Reader Response to Undue Familiarity

Below is a response from a reader on Undue Familiarity (published in The Sun Magazine in September 2016):

Though well written, Ellen Collett’s “Undue Familiarity” was cynical and one-sided. Are those who are paying their debt to society to be viewed as criminals forever?

At the end of her essay Collett portrays these young inmates as incapable of feeling gratitude or compassion. I taught in a state correctional facility in New York City for fifteen years, and my experience was that despite inhumane conditions, many of my students proved themselves to be resilient, decent, and capable of giving and receiving love.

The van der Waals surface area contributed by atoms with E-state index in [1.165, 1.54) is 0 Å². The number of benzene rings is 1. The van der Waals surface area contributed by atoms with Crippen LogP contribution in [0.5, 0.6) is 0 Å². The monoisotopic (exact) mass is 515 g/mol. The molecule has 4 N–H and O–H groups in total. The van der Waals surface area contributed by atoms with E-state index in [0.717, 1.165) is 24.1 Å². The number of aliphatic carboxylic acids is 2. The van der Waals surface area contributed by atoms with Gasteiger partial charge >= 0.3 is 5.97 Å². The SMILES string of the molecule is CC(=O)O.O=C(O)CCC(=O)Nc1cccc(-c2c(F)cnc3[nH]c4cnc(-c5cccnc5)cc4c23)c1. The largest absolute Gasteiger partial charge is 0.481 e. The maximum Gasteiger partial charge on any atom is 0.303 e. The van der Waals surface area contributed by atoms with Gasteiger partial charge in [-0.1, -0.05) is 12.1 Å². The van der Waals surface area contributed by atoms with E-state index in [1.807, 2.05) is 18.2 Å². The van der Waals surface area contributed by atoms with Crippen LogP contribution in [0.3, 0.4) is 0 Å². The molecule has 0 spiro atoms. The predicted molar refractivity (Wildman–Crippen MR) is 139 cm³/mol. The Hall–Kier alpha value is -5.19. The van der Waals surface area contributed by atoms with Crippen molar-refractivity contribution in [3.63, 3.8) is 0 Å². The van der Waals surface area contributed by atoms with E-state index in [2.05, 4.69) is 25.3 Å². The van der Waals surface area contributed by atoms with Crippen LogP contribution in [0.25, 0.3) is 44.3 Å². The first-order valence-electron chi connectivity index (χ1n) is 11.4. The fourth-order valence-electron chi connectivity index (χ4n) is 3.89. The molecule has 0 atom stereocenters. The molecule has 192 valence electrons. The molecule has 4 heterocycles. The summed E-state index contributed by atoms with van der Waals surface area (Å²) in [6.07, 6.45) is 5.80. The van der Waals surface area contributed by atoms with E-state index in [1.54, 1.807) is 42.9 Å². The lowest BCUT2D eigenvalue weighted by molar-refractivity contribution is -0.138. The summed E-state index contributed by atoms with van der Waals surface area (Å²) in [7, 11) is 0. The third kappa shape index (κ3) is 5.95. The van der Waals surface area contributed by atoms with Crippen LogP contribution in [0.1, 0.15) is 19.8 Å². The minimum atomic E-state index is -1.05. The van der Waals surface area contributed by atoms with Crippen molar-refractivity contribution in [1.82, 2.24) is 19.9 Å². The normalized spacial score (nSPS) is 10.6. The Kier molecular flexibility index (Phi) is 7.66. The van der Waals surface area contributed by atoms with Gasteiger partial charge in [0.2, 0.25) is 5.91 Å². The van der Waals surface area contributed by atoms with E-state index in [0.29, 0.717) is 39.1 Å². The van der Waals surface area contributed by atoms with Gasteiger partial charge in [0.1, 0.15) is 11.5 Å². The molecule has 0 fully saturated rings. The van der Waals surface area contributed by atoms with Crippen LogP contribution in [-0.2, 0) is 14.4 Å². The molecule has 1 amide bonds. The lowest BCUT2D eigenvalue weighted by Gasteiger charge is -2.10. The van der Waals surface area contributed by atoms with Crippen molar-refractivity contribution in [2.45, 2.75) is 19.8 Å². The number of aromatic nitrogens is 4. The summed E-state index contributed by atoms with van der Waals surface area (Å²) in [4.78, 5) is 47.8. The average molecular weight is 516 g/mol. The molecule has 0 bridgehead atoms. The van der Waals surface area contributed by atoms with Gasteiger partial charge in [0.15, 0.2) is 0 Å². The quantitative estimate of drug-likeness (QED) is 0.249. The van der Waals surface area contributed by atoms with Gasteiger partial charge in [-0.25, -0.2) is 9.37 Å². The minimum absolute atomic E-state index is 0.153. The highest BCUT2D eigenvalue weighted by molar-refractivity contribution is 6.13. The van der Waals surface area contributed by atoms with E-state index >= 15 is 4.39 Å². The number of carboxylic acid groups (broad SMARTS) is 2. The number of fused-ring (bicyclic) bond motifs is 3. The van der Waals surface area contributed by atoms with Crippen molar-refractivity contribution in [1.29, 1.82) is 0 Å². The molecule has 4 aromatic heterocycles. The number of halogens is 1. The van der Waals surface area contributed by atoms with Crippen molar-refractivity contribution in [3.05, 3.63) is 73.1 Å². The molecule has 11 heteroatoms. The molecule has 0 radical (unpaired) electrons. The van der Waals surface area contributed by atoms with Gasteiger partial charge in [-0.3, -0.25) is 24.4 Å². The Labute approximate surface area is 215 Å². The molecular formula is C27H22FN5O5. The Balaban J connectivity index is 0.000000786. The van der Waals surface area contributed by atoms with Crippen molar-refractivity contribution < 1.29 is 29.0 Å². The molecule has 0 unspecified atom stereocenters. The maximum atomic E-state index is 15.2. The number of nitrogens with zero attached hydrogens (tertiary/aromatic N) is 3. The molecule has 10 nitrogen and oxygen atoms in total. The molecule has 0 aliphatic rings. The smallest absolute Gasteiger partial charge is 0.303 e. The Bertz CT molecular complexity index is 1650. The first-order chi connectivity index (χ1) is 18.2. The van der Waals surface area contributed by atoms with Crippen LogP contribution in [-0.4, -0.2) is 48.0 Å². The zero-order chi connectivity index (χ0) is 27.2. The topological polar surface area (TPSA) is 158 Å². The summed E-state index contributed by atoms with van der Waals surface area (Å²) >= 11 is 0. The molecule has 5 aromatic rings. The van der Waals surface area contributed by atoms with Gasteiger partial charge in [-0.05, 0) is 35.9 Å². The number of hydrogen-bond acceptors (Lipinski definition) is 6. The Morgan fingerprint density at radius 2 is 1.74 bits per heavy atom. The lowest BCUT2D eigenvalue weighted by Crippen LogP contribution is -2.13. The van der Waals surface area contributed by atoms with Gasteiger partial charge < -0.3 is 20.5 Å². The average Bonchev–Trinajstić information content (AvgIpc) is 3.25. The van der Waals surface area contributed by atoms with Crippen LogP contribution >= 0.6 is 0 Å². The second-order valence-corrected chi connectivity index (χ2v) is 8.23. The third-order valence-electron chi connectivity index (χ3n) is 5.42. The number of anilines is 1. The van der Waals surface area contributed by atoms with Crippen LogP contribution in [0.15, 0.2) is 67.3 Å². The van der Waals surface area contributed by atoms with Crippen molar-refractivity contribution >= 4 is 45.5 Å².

— Deneise, NY

Ellen's response:

In response to Deneise, I want to clarify that those inmates were the finest and most disciplined students I’ve ever taught. They inspired and humbled me. After the experience I wrote about in “Undue Familiarity,” I turned down paid teaching jobs at universities in order to volunteer at that prison. I did this for years until the prison closed due to budget cuts.

I hoped to show it was not my students but their teacher whose failings were on display. I agree with everything Deneise says about our incarcerated students and share her sense of feeling blessed to spend time with them.